New superomniphobic glass soars high on butterfly wings using machine learning A battery with a half-glued flexible solar cell, and batteries wrapped with the blue solar cells. Image credit: Knut Karlsen. This document is subject to copyright. Apart from any fair dealing for the purpose of private study or research, no part may be reproduced without the written permission. The content is provided for information purposes only. Knut Karlsen, a blogger from Norway, hit upon this idea of a solar battery (a rechargeable battery with integrated solar cells) in hopes of making battery charging more convenient. He was able to work with some flexible solar cells given to him by the Institute for Energy Technology (IFE) in Norway. He then glued the 1.8V solar cells around some 1.5V NiMH rechargeable batteries. Using a conductive silver pen and some flat wires from a broken canon lens, he connected the solar cells and batteries.Karlsen calls his DIY prototype “SunCat” batteries. As he explains, “The batteries should just bask in the sun like a cat and left for a while, in a sunny window, they would slowly recharge.” However, according to his blog post, the weather wasn’t sunny enough to test the batteries yet. He explains that the current set-up is not ideal, but a second version might include capacitors to charge the batteries more efficiently and electronics to show when the batteries are fully charged.Via: blog.bareknut.no Citation: Battery Wrapped in Solar Cells Recharges in the Sun (2009, March 2) retrieved 18 August 2019 from https://phys.org/news/2009-03-battery-solar-cells-recharges-sun.html (PhysOrg.com) — Although you can buy solar charging devices for rechargeable batteries, it would be even more convenient if batteries had built-in solar cells. Sitting in sunlight, the battery could then recharge itself. Explore further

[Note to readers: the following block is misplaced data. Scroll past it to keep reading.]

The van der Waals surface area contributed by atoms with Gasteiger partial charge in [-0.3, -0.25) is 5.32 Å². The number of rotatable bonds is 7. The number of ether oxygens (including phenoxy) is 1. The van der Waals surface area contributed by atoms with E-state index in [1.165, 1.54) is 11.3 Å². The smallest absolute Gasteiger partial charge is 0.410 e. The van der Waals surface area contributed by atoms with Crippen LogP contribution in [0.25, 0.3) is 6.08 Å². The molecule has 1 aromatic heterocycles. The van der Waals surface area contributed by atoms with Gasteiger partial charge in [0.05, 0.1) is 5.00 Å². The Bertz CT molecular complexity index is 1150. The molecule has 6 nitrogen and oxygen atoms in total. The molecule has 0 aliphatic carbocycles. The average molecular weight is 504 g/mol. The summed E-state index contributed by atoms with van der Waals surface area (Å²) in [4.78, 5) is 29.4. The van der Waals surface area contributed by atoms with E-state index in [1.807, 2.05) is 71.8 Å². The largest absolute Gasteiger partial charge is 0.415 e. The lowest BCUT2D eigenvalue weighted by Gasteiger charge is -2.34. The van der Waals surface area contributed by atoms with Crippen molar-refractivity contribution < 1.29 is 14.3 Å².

This document is subject to copyright. Apart from any fair dealing for the purpose of private study or research, no part may be reproduced without the written permission. The content is provided for information purposes only. Birds migrate from one location to another because the food they eat is typically seasonal—they cannot find insects, for example, in the wintry north, so they fly south to where it is warmer. That is what white storks have done for as long as humans have been taking records—flying south from Europe to Africa. But now it seems, some of the changes humans have made to the environment appear to be causing the birds to rethink their migration patterns.Migration for birds has a trade off—the farther they fly the more likely they are to die during the trip, either from the elements, or predators. For that reason, scientists have found, if migrating bird species find a way to shorten their migration route, they will take it. In this new study, the researchers affixed GPS bands to 70 wild juvenile storks born in Germany, Spain, Uzbekistan, Poland, Greece, Russia and Armenia and then tracked them as they migrated. Doing so allowed the researchers to compare current migration patterns to those that were noted in the past by prior researchers. Why are storks changing their migratory patterns? New project launched Journal information: Science Advances © 2016 Phys.org (A) Summed activity (ODBA) of the first 5 months of a juvenile’s life as a function of total distance flown during the same time. The solid gray line represents the third-order polynomial regression. The best-fitting regression is provided by the equation Y = 387.2 + 1.344 × 10−11 X3. (B) Average activity (ODBA) of a migration day in relation to average activity of a stopover day. Color represents the different populations. Gray dashed line is a reference line. Credit: Flack et al. Sci. Adv. 2016; 2: e1500931 Explore further Storks in Spain. Credit: Julio Blas (A) Migration paths of 62 individuals tracked with GPS/GSM (Global System for Mobile Communications) (eight individuals died before migrating).Maps depicted are OpenStreetMap images accessed through the R package OpenStreetMap. (B) Departure date of the studied populations. Color scale indicates departure dates (white indicating no departure). (C) Departure date as a function of maximum distance reached (each color represents one population). Dots in the light gray–shaded area represent individuals that left their natal grounds but survived for less than 150 days. SW, southwest. Credit: Flack et al. Sci. Adv. 2016; 2: e1500931 (Phys.org)—An international team of researchers has found that many groups of white storks have begun to modify their migration patterns to take advantage of human made food sources, such as garbage dumps. In their paper published in the journal Science Advances, the team describes the study they undertook of young white storks that were born in eight different countries, their migration routes and any changes they noted from previous studies. In studying the data, the researchers found that while storks from Greece, Poland and Russia followed their traditional routes, those from Germany, Spain, and Tunisia did not fly as far as before, stopping short of the Sahara; storks from Armenia did not fly very far, and storks from Uzbekistan did not migrate at all, instead choosing to feed on local fish farms. Those that stopped short of the Sahara appeared to do so because there was ample food in garbage dumps in Morocco.The researchers note that the shorter migration paths is likely leading to higher survival rates, but it is still unclear what other impact it will have—migrating birds such as storks tend to eat a lot of insects, fish, frogs and other animals. It is not known how prior migration areas will be impacted by the absence of the migrating birds. Citation: White storks found to be altering migration patterns due to human environmental changes (2016, January 25) retrieved 18 August 2019 from https://phys.org/news/2016-01-white-storks-migration-patterns-due.html More information: A. Flack et al. Costs of migratory decisions: A comparison across eight white stork populations, Science Advances (2016). DOI: 10.1126/sciadv.1500931AbstractAnnual migratory movements can range from a few tens to thousands of kilometers, creating unique energetic requirements for each specific species and journey. Even within the same species, migration costs can vary largely because of flexible, opportunistic life history strategies. We uncover the large extent of variation in the lifetime migratory decisions of young white storks originating from eight populations. Not only did juvenile storks differ in their geographically distinct wintering locations, their diverse migration patterns also affected the amount of energy individuals invested for locomotion during the first months of their life. Overwintering in areas with higher human population reduced the stork’s overall energy expenditure because of shorter daily foraging trips, closer wintering grounds, or a complete suppression of migration. Because migrants can change ecological processes in several distinct communities simultaneously, understanding their life history decisions helps not only to protect migratory species but also to conserve stable ecosystems.